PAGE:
Each week, we’ll ask our stable of scribes to weigh in on the three most important NBA topics of the day — and then give you a chance to step on the scale, too, in the comments below.
Which NBA coach will be the first to go once the regular season ends? Care to weigh in on who should be the first to go?
Steve Aschburner: Detroit’s John Kuester, only because he works in the Eastern time zone and the Pistons might be asking him to clean out his office before his team leaves Philadelphia on April 13, whereas Golden State’s Keith Smart will be finishing up that night three hours later against Portland. Both of these fellows will get zapped because of ownership changes, on top of mostly miserable seasons. Who should get the gate? Sorry, can’t urge someone out of a job in this economy.
Fran Blinebury: Whether he’s been set up to fail by his veteran players or G.M. Joe Dumars or both, there seems little question that John Kuester has lost respect and control in Detroit. Once that happens, there’s no going back. The once-proud franchise has to get its ownership situation settled, turn the page and move on. Now.
Scott Howard-Cooper: This is clearly not going to end well for John Kuester in Detroit or Keith Smart in Golden State. But I don’t know who crosses the finish line first. That’s about internal schedules as much as anything – one general manager may choose to immediately end the uncertainty and deliver the news after the final game, another owner may prefer a few days of a post-season cooling-off period before sitting down with his personnel boss. Same difference, though.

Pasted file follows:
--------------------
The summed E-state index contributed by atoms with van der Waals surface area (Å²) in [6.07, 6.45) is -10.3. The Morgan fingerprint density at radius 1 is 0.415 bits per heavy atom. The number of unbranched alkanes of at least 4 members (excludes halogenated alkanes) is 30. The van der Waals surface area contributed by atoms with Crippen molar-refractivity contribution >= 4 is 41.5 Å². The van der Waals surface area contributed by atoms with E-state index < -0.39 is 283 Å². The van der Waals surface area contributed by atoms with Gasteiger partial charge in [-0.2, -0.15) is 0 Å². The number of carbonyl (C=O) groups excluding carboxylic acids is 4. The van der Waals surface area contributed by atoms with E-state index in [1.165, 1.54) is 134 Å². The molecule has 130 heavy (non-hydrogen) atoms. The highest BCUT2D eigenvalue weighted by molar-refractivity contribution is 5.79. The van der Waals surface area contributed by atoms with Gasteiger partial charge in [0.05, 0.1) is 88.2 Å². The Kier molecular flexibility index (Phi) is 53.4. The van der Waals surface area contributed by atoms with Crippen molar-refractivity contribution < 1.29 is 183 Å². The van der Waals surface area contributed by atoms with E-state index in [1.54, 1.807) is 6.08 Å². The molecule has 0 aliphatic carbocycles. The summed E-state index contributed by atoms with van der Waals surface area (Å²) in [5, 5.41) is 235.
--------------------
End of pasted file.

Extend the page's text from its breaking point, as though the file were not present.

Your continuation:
Shaun Powell: No question, in Detroit, John Kuester will fall on his keister probably before the final buzzer sounds, beating Joe Dumars to the door. Although the quicker exit should be Paul Westphal, who hasn’t gotten anything out of Tyreke Evans all year, and the Kings are truly tear-ee-bull. Dishonorable mention: Flip Saunders.
John Schuhmann: The four obvious candidates are John Kuester, Kurt Rambis, Jay Triano and Paul Westphal. And it’s possible they could all be gone by the time the playoffs start. I wouldn’t want to say that any of those guys deserve to be fired, because none of them have been given a lot of talent to work with, and I’m not in those locker rooms or on those practice floors every day to see if they’re the problem or if they just have too many knuckleheads on those rosters.
Sekou Smith: This is easy pickings. Just glide down the standings and start plucking names out of the hat, John Kuester, Jay Triano, Keith Smart, etc. But if any coach has endured a more disastrous season, on and off the floor, than Kuester has in Detroit he needs to show his face now. No one else had their steam stage a shoot around boycott this season.